Anthropogenic controls on overwash deposition : evidence and consequences
Rogers, Laura J.
Moore, Laura J.
Goldstein, Evan B.
Hein, Christopher J.
Ashton, Andrew D.
MetadataShow full item record
Accelerated sea level rise and the potential for an increase in frequency of the most intense hurricanes due to climate change threaten the vitality and habitability of barrier islands by lowering their relative elevation and altering frequency of overwash. High-density development may further increase island vulnerability by restricting delivery of overwash to the subaerial island. We analyzed pre-Hurricane Sandy and post-Hurricane Sandy (2012) lidar surveys of the New Jersey coast to assess human influence on barrier overwash, comparing natural environments to two developed environments (commercial and residential) using shore-perpendicular topographic profiles. The volumes of overwash delivered to residential and commercial environments are reduced by 40% and 90%, respectively, of that delivered to natural environments. We use this analysis and an exploratory barrier island evolution model to assess long-term impacts of anthropogenic structures. Simulations suggest that natural barrier islands may persist under a range of likely future sea level rise scenarios (7–13 mm/yr), whereas developed barrier islands will have a long-term tendency toward drowning.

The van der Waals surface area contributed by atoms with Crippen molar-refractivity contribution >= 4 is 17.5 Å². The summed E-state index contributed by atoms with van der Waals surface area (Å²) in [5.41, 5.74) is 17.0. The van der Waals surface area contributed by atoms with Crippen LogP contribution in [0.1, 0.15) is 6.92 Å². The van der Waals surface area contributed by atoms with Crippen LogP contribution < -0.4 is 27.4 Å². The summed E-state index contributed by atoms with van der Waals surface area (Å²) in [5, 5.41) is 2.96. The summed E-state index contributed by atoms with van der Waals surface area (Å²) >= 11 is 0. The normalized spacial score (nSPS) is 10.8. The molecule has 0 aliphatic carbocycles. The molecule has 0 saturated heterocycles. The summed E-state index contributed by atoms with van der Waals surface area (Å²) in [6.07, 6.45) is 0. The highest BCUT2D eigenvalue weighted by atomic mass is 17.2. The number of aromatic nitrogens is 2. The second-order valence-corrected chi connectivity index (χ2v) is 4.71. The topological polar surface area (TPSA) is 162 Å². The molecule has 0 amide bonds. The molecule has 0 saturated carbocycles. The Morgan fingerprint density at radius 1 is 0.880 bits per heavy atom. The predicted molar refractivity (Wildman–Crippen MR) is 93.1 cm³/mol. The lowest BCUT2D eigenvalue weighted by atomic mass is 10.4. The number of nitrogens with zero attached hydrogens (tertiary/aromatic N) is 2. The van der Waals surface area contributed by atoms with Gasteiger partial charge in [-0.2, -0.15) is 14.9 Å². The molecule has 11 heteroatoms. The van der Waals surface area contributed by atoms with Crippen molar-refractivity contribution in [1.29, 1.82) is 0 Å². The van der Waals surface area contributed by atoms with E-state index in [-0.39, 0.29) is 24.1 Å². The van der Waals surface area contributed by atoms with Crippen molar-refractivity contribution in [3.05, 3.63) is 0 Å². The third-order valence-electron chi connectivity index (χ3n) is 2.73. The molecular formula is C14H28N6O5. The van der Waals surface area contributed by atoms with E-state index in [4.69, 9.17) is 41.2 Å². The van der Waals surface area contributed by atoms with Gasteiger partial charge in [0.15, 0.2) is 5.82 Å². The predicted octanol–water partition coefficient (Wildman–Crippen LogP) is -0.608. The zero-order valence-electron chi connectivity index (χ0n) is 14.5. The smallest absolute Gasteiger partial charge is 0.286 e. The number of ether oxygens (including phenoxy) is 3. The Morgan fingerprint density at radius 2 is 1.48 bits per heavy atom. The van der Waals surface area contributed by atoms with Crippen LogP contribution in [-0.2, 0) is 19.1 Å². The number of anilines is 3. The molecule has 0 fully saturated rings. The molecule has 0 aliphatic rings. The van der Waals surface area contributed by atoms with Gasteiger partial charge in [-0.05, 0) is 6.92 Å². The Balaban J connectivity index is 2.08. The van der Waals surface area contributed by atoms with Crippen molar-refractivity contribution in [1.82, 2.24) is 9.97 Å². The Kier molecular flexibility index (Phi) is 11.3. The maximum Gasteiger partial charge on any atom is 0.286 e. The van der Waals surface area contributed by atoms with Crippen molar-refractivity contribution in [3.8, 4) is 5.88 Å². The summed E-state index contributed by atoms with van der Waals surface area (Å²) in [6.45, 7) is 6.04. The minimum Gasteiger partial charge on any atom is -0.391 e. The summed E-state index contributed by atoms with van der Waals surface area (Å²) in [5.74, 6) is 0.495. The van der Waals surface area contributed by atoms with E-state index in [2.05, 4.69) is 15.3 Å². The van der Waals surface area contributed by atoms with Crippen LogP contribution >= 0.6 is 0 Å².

Author Posting. © American Geophysical Union, 2015. This article is posted here by permission of American Geophysical Union for personal use, not for redistribution. The definitive version was published in Journal of Geophysical Research: Earth Surface 120 (2015): 2609–2624, doi:10.1002/2015JF003634.
Showing items related by title, author, creator and subject.
Parfrey, Laura Wegener; Grant, Jessica; Tekle, Yonas I.; Lasek-Nesselquist, Erica; Morrison, Hilary G.; Sogin, Mitchell L.; Patterson, David J.; Katz, Laura A. (2010-06-01)An accurate reconstruction of the eukaryotic tree of life is essential to identify the innovations underlying the diversity of microbial and macroscopic (e.g. plants and animals) eukaryotes. Previous work has divided ...
Parfrey, Laura Wegener; Barbero, Erika; Lasser, Elyse; Dunthorn, Micah; Bhattacharya, Debashish; Patterson, David J.; Katz, Laura A. (Public Library of Science (PLoS), 2006-12-22)Perspectives on the classification of eukaryotic diversity have changed rapidly in recent years, as the four eukaryotic groups within the five-kingdom classification—plants, animals, fungi, and protists—have been transformed ...
Carmichael, Catherine A.; Arey, J. Samuel; Graham, William M.; Linn, Laura J.; Lemkau, Karin L.; Nelson, Robert K.; Reddy, Christopher M. (IOP Publishing, 2012-01-18)The discovery of oiled and non-oiled honeycomb material in the Gulf of Mexico surface waters and along coastal beaches shortly after the explosion of Deepwater Horizon sparked debate about its origin and the oil covering ...